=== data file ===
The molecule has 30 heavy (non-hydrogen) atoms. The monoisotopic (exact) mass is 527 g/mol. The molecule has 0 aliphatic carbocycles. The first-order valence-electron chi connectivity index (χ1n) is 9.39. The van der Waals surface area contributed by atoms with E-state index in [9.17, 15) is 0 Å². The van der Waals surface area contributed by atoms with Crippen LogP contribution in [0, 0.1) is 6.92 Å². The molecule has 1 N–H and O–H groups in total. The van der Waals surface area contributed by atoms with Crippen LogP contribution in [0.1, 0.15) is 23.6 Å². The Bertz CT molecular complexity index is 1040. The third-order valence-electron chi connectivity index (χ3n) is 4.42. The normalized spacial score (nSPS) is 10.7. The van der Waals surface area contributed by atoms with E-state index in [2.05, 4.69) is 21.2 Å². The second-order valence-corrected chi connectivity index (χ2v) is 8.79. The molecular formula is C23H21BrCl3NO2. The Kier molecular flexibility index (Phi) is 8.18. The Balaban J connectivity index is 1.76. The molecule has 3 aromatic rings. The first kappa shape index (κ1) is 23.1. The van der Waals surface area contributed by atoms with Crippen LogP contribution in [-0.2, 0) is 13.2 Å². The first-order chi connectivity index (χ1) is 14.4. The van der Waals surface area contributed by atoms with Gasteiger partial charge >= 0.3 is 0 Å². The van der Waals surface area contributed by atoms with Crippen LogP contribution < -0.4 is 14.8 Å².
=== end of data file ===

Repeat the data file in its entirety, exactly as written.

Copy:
The molecule has 30 heavy (non-hydrogen) atoms. The monoisotopic (exact) mass is 527 g/mol. The molecule has 0 aliphatic carbocycles. The first-order valence-electron chi connectivity index (χ1n) is 9.39. The van der Waals surface area contributed by atoms with E-state index in [9.17, 15) is 0 Å². The van der Waals surface area contributed by atoms with Crippen LogP contribution in [0, 0.1) is 6.92 Å². The molecule has 1 N–H and O–H groups in total. The van der Waals surface area contributed by atoms with Crippen LogP contribution in [0.1, 0.15) is 23.6 Å². The Bertz CT molecular complexity index is 1040. The third-order valence-electron chi connectivity index (χ3n) is 4.42. The normalized spacial score (nSPS) is 10.7. The van der Waals surface area contributed by atoms with E-state index in [2.05, 4.69) is 21.2 Å². The second-order valence-corrected chi connectivity index (χ2v) is 8.79. The molecular formula is C23H21BrCl3NO2. The Kier molecular flexibility index (Phi) is 8.18. The Balaban J connectivity index is 1.76. The molecule has 3 aromatic rings. The first kappa shape index (κ1) is 23.1. The van der Waals surface area contributed by atoms with Crippen LogP contribution in [-0.2, 0) is 13.2 Å². The first-order chi connectivity index (χ1) is 14.4. The van der Waals surface area contributed by atoms with Gasteiger partial charge >= 0.3 is 0 Å². The van der Waals surface area contributed by atoms with Crippen LogP contribution < -0.4 is 14.8 Å².